(ix) promoting alternative treatments and uses of materials to be burned; and
               (x) selecting sites that will minimize smoke impacts.

(b) For essential agricultural open burning, prescribed wildland open burning, conditional air quality open burning, commercial film production open burning, Christmas tree waste open burning, or any other minor open burning during September, October, or November, BACT includes burning only during the time periods specified by the department, which may be determined by calling the department at 800-225-6779.

(c) For essential agricultural open burning, prescribed wildland open burning, conditional air quality open burning, commercial film production open burning, Christmas tree waste open burning, or any other minor open burning during December, January, or February, BACT includes burning only during the time periods specified by the department, which may be determined by calling the department at 800-225-6779.

2. “Essential agricultural open burning” means any open burning conducted on a farm or ranch to:

     (a) eliminate excess vegetative matter from an irrigation ditch when no reasonable alternative method disposal is available;
     (b) eliminate excess vegetative matter from cultivated fields after harvest has been completed when no reasonable alternative method of disposal is available;
     (c) improve range conditions when no reasonable alternative method is available; or
     (d) improve wildlife habitat when no reasonable alternative method is available.

ARM TITLE 17 SECTION 8: 17.8.605


1. The following categories of open burning may be conducted during the entire year:
     (a) prescribed wildland open burning;
     (b) open burning to train firefighters;
     (c) open burning authorized under the emergency open burning permit provisions in ARM 17.8.611;
     (d) essential agricultural open burning;
     (e) conditional air quality open burning;
     (f) commercial film production open burning;
     (g) Christmas tree waste open burning; and
     (h) any minor open burning that is not prohibited by ARM 17.8.604 or that is allowed by ARM 17.8.606.


Montana open burning regulations are extensive as compared to many other states. That is a function of the arid nature of the climate and vast timber areas on federal lands in the state. When conducting an open burn of agricultural land, it is imperative to comply with state and local rules and to conduct the burn in accordance with those rules and conditions, and that the burn is conducted during the times permissible under applicable rules for the particular area.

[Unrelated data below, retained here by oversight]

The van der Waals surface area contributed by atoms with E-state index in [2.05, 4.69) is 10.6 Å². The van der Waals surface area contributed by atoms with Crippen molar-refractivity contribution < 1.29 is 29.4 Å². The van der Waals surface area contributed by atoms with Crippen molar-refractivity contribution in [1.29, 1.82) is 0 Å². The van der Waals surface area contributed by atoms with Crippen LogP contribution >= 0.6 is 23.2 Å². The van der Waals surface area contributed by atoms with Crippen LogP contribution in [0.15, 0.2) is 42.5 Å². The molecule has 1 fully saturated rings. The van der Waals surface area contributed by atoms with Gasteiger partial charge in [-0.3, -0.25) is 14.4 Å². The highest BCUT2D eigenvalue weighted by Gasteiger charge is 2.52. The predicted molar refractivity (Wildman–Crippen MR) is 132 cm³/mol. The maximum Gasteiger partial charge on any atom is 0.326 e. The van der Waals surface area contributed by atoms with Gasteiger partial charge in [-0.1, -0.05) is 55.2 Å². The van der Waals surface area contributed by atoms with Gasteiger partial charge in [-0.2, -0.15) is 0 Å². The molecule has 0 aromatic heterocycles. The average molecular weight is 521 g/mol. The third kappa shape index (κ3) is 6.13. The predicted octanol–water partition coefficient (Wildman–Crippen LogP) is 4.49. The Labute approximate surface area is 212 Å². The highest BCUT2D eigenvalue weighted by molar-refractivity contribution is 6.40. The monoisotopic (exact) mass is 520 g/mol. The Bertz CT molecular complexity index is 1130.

Items Banned from Open Burning
  • Asbestos or asbestos-containing materials
  • Rubber materials
  • Trade wastes
  • Styrofoam and other plastics
  • Asphalt shingles
  • Hazardous wastes
  • Wastes generating noxious odors
  • Tar paper
  • Poultry litter
  • Automobile or aircraft bodies and interiors
  • Insulated wire
  • Chemicals
  • Any materials resulting from a salvage operation
  • Tires
  • Christmas tree waste* (see table, page 4)
  • Animal droppings
  • Food wastes
  • Paint
  • Dead animals or dead animal parts
  • Pathogenic wastes
  • Oil or petroleum products
  • Treated lumber and timbers
  • Any waste which is moved from the premises where it was generated
  • Wood and wood byproducts that have been coated, painted, stained, treated, or contaminated
  • Standing or demolished structures containing prohibited material


                                                                          Great Plains Fire Exchange Logo.                                                               Joint Fire Science logo.


Permit Type &
Season Fee Additional Information
Trade Waste March 1 – Nov. 30 $100 Any solid, liquid or gaseous material resulting from the
construction or operation of any business, trade, industry,
or demolition project. These permits may be issued for wood
or wood byproduct trade wastes generated by any business,
industry trade, or demolition project.
Landfill March 1 – Nov. 30 Collect from solid
waste management
system license
Entire Year $25 All training exercises held by any fire department
must have a permit.
Open Burning
Entire Year $100 Applicant must contact DEQ for further information before
burning. Note: Applicant must demonstrate that the
substance to be burned poses an immediate threat to the
public health and safety, or plant or animal life, and that no
immediate alternative for disposal is reasonably available.
*Christmas Tree
March 1 – Nov. 30 $100 For the disposal of Christmas Tree waste from
the producers of Christmas Trees.
Film Production
March 1 – Nov. 30 $100 For open burning conducted during
commercial film production.
Major Open
March 1 – Nov. 30 Greater of $350
and fee calculated
on previous years
Any source that has the potential to emit 500 tons per
calendar year of carbon monoxide or 50 tons per calendar
year of any other regulated pollutant. Note: DEQ (in
cooperation with several other counties), operates a Major
Open Burning Smoke Management Program. Please see the
Smoke Management Group website,
Winter Time
Open Burning
Dec. 1 – Feb. 28 No charge Permission for specific burns is approved in cases
where burning is considered essential.


Open Burning Permits, Official State Website: Montana Department of Environmental Quality,